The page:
March 15, 2022: The UK enacted the Economic Crime (Transparency and Enforcement) Act 2022. The UK had been perceived to be slower than the EU and US to sanction individuals in particular.  Part of the reason for this was that the UK post-Brexit sanctions legislation contained safeguards which gave openings for potentially targeted individuals to challenge their designation.  The Economic Crime (Transparency and Enforcement) Act 2022, which went through all stages of primary legislation in a matter of days, is intended to address this, and to bring more transparency to property holdings in the UK.  The main effects of the Act are:

  1. Much greater transparency about the ultimate beneficial ownership of property in the UK
  2. Stronger Unexplained Wealth Order processes
  3. Provision for urgent designation of sanctioned individuals and entities, including the power to include anyone sanctioned by US, EU, Canada, Australia, or any other country as notified by the Government

The UK government added 350 new listings under the Russia sanctions regime and 9 new listings under the Cyber sanctions regime.

The UK government also added 14 new listings under the Russia sanctions regime.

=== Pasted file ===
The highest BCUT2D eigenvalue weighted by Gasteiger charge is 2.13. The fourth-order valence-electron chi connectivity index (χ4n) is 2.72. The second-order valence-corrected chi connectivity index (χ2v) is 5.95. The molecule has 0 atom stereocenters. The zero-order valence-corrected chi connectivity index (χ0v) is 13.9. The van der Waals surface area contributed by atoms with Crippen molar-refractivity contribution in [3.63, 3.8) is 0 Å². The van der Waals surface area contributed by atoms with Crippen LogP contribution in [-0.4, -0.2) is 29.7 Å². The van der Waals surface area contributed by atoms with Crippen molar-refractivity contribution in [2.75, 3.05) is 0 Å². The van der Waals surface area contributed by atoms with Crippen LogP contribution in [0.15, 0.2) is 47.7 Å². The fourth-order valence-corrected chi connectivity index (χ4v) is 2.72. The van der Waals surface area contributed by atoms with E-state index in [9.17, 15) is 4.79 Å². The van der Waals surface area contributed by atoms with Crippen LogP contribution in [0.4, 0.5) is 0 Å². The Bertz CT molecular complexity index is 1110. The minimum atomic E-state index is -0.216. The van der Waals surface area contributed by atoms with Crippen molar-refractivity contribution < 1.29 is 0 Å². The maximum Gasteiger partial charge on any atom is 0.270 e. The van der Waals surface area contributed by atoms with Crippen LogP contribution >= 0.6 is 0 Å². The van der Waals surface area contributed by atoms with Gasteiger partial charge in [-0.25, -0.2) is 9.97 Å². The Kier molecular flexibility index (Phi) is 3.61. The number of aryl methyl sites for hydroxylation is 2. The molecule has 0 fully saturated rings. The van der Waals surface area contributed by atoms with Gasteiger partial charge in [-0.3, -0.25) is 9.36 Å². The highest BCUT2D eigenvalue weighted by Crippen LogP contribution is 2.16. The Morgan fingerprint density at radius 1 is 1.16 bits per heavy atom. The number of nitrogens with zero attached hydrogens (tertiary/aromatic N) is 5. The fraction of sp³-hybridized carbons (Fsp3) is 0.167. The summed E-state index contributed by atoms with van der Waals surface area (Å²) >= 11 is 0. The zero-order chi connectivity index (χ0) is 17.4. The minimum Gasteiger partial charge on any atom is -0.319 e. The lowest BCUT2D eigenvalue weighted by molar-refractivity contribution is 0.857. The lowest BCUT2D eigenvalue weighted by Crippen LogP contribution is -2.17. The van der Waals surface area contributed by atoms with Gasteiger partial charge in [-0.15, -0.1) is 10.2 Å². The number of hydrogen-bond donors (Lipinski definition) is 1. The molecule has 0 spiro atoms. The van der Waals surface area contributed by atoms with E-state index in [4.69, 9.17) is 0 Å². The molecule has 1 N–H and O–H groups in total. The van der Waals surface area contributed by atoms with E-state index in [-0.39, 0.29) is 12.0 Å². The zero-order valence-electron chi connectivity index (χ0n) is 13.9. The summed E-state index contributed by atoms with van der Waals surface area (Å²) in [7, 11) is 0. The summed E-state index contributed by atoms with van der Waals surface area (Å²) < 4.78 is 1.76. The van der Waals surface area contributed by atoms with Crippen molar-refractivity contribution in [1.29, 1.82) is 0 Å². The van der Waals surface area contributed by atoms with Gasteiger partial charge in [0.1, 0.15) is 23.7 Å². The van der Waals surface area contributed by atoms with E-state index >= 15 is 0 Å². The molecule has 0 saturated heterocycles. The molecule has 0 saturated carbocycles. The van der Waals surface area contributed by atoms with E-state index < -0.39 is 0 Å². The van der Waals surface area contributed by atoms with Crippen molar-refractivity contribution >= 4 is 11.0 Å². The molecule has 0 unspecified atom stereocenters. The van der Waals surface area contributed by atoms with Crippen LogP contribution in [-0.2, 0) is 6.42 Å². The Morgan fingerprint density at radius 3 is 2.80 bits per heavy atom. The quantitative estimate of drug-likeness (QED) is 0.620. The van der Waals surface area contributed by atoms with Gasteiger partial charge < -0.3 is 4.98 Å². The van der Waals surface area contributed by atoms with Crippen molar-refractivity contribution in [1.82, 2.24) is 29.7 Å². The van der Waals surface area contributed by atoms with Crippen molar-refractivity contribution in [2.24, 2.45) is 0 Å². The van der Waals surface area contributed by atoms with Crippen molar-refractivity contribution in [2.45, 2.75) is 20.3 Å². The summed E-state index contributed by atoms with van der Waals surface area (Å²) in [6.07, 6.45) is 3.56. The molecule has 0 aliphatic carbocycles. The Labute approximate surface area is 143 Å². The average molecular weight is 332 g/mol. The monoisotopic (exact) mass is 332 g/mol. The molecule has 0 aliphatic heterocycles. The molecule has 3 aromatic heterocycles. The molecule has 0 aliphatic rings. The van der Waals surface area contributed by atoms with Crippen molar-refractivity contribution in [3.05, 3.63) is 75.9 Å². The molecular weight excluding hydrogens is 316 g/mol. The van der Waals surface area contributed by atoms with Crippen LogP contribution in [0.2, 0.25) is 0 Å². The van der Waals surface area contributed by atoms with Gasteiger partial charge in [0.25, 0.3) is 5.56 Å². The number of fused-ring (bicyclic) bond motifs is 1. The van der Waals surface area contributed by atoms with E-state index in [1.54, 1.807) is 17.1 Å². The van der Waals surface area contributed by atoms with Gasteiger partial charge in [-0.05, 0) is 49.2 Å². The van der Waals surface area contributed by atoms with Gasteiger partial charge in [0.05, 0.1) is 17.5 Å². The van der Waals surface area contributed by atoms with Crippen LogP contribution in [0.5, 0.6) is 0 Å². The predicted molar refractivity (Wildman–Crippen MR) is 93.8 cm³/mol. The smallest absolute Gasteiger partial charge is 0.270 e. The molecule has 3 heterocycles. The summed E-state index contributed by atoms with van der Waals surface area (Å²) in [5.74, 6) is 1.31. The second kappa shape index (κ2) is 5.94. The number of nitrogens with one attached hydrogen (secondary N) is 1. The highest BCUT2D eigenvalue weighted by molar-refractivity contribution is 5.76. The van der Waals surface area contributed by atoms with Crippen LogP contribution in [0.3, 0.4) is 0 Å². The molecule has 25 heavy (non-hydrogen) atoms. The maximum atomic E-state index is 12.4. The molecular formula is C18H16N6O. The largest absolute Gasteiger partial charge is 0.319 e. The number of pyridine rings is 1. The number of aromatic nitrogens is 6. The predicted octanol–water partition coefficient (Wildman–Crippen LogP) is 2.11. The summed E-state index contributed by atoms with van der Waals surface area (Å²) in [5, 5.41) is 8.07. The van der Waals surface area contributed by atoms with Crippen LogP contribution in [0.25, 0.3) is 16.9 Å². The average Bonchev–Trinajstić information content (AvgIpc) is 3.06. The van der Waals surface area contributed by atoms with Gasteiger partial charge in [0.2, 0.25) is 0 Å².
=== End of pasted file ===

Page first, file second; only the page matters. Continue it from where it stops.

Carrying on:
March 11, 2022: Foreign Secretary Liz Truss announced sanctions against 386 members of the Russian Duma for their support for the breakaway Ukrainian regions of Luhansk and Donetsk. The individuals listed are banned from travelling to the UK as well as accessing assets in the UK and doing business in the UK.

Group of Seven (G7) Leaders issued a statement reaffirming their commitment to sanctions on Russia as well as confirming efforts to reduce energy dependency on Russia through means, “[i]n addition to announced plans.” Further, the statement indicated the G7 will work through their national processes to deny Russia Most-Favored-Nation status on certain products. Additionally, the statement noted efforts to prevent Russia from obtaining financing from multilateral financial institutions, including the International Monetary Fund, the World Bank, and the European Bank for Reconstruction and Development.